I will watch it in slow motion,full speed, forward, and reverse, from various angles, top, bottom, sides, from a first person and third person perspective, etc.
As I apply the move I will create a powerful emotional feeling around the move. For example: this feels good, powerful, technical, blissful, etc. when I apply this technique.
These seeds that I am planting are going to help me build a powerful mental framework around this move.
If my mind takes me into a negative vibration, then I immediately and lovingly put that weed out of my garden.
The goal isnt to doubt, question, and criticize. The goal is to create a positive framework that will translate in live practice.
When you live drill the move on another person, it will be helpful to add various roadblocks and challenges. For example: practice the move with no resistance, with light resistance, with eyes closed, forward and in reverse. This will help you build confidence, timing, and a sense of flow around the move.
The final stage for me is to practice a move in live rolling. Now, remember, live rolling IS practice. So, if you mess up the move, dont panic; its all part of really understanding a move.
You need to know all the bad **** that can happen before you can understand how it feels to do it right. Let it serve as the contrast it is.
It will be helpful to try your new move on somebody a little less skilled than you. This will give you more opportunity to control the setup and outcome.
Once you developed a degree of success on lower belts, you can move onto students at your own level.
Jiu-jitsu Times: Describe your process when you have an idea for a new position or variation. Does it happen spontaneously during rolling?
Mike “the Spider-Ninja” Bidwell : It happens in a few different ways.
One way is during live rolling. I see something or feel something different that catches my attention. Sometimes its something Im doing, sometimes its my partner, and sometimes a combination of both. If its something that I really like, I will video it with my phone right away.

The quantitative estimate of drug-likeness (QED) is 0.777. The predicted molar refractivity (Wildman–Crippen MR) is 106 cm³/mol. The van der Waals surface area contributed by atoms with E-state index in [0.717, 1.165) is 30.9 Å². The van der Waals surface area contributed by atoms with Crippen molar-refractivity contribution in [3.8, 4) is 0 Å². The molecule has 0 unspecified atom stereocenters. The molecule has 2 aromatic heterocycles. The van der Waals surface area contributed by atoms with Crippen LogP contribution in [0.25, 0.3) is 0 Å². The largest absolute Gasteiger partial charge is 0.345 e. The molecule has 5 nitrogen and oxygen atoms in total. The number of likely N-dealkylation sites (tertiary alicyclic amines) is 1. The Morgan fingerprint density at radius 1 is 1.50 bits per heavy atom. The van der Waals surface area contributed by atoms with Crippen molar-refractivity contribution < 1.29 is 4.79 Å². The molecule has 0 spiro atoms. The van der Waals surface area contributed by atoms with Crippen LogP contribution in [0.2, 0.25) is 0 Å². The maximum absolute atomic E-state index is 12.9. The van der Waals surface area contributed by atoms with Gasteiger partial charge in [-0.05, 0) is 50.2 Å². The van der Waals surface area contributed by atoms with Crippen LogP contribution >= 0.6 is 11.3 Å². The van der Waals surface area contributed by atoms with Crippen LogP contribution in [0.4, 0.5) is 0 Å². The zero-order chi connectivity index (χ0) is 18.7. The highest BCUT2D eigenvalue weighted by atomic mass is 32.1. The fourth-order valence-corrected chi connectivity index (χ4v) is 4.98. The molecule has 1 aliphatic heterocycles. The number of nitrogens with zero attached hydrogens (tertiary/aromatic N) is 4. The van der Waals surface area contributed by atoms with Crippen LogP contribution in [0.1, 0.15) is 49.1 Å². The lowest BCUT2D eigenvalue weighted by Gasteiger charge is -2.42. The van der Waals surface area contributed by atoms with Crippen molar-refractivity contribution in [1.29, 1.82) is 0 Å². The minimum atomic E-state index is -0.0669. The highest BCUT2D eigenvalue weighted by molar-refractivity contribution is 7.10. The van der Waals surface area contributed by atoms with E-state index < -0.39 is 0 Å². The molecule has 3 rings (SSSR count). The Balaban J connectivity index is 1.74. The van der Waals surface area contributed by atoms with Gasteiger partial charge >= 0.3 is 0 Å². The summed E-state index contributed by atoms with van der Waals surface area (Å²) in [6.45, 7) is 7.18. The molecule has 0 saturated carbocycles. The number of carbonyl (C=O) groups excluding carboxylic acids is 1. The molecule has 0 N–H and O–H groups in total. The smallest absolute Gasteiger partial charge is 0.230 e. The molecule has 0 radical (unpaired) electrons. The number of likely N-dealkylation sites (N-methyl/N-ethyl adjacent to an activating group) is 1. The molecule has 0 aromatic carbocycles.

To me, this is often my rough sketch my starting place. I like what Picasso says, I start with an idea and it becomes something else.
Sometimes a new move or concept will come to me when Im meditating, soaking in a hot bath, drawing, falling asleep, sometimes its a conversation with my wife who trains or my own children who also train, etc.
The important thing is to create an environment and mindset around creation. Ask yourself where are you creating from in the first place? Am I creating out of fear? Is it that I keep getting mounted so I need a new mount escape?
Is it from a place of fun and creation? Or is it to cut down and destroy your partners? Because ultimately the creator cannot be separate from his creation. Creation is a very powerful tool, so the mindset around it is very important.
When you are fully living the jiu-jitsu lifestyle you can generate an environment that is conducive to creation, which for me is eating healthy; training healthy; feeding my mind a healthy diet; having a healthy, loving relationship with my wife and children are all things that put me in the creation mindset.
Meditation is also an important tool for me. That important time alone with my breathe allows me to tap more deeply into my creative spirit.
Once I have a concept or idea I like to play with it, deconstruct it, do it forwards, backwards and upside-down, rearrange the angles and have fun with it with no focus on a specific outcome. I try to let things happen organically.
Once I have the idea narrowed down, then I will play with it when I am rolling and see what is working and what is not. This process also creates other opportunities etc. that I may have never seen in the first place.
One of the reasons I put videos of moves out in the first place is to give a ball of clay to someone else to create from. In other words, they can take an idea from me, twist and turn it, and make it into their own unique creation.
So from creation we get innovation
Video: THE VERY EVIL “CRY-ANGLE” CHOKE (Arm / Leg-in Triangle Choke)